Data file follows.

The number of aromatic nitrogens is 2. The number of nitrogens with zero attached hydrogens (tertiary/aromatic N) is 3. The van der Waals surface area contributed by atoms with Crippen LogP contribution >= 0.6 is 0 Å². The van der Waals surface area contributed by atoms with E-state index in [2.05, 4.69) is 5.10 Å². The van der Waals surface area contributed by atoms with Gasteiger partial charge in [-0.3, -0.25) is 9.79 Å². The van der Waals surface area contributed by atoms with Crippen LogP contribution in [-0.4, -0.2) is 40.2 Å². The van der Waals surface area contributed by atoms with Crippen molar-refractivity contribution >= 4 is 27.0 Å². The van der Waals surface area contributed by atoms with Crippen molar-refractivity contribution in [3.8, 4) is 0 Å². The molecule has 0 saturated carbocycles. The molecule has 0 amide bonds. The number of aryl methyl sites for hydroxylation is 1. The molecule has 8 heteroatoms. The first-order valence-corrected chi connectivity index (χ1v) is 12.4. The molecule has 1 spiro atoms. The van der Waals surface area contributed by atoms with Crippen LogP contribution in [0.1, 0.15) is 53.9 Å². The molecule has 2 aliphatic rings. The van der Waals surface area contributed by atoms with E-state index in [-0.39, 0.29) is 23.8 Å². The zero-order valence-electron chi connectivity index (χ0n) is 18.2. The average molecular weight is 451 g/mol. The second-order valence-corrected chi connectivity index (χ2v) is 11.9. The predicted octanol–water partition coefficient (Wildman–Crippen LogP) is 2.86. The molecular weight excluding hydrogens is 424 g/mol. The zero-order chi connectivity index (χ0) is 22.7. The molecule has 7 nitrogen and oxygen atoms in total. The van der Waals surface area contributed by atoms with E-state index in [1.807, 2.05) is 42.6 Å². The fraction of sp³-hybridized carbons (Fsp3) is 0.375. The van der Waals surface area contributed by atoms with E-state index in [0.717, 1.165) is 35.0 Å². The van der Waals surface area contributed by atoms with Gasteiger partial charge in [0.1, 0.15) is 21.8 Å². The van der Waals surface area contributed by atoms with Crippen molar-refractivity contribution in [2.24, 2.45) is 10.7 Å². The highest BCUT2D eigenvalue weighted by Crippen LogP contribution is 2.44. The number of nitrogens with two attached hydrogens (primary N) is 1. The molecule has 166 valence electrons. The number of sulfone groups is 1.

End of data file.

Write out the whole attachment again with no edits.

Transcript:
The number of aromatic nitrogens is 2. The number of nitrogens with zero attached hydrogens (tertiary/aromatic N) is 3. The van der Waals surface area contributed by atoms with Crippen LogP contribution >= 0.6 is 0 Å². The van der Waals surface area contributed by atoms with E-state index in [2.05, 4.69) is 5.10 Å². The van der Waals surface area contributed by atoms with Gasteiger partial charge in [-0.3, -0.25) is 9.79 Å². The van der Waals surface area contributed by atoms with Crippen LogP contribution in [-0.4, -0.2) is 40.2 Å². The van der Waals surface area contributed by atoms with Crippen molar-refractivity contribution >= 4 is 27.0 Å². The van der Waals surface area contributed by atoms with Crippen molar-refractivity contribution in [3.8, 4) is 0 Å². The molecule has 0 saturated carbocycles. The molecule has 0 amide bonds. The number of aryl methyl sites for hydroxylation is 1. The molecule has 8 heteroatoms. The first-order valence-corrected chi connectivity index (χ1v) is 12.4. The molecule has 1 spiro atoms. The van der Waals surface area contributed by atoms with Crippen LogP contribution in [0.1, 0.15) is 53.9 Å². The molecule has 2 aliphatic rings. The van der Waals surface area contributed by atoms with E-state index in [-0.39, 0.29) is 23.8 Å². The zero-order valence-electron chi connectivity index (χ0n) is 18.2. The average molecular weight is 451 g/mol. The second-order valence-corrected chi connectivity index (χ2v) is 11.9. The predicted octanol–water partition coefficient (Wildman–Crippen LogP) is 2.86. The molecular weight excluding hydrogens is 424 g/mol. The zero-order chi connectivity index (χ0) is 22.7. The molecule has 7 nitrogen and oxygen atoms in total. The van der Waals surface area contributed by atoms with E-state index in [1.807, 2.05) is 42.6 Å². The fraction of sp³-hybridized carbons (Fsp3) is 0.375. The van der Waals surface area contributed by atoms with E-state index in [0.717, 1.165) is 35.0 Å². The van der Waals surface area contributed by atoms with Gasteiger partial charge in [0.1, 0.15) is 21.8 Å². The van der Waals surface area contributed by atoms with Crippen molar-refractivity contribution in [2.24, 2.45) is 10.7 Å². The highest BCUT2D eigenvalue weighted by Crippen LogP contribution is 2.44. The number of nitrogens with two attached hydrogens (primary N) is 1. The molecule has 166 valence electrons. The number of sulfone groups is 1.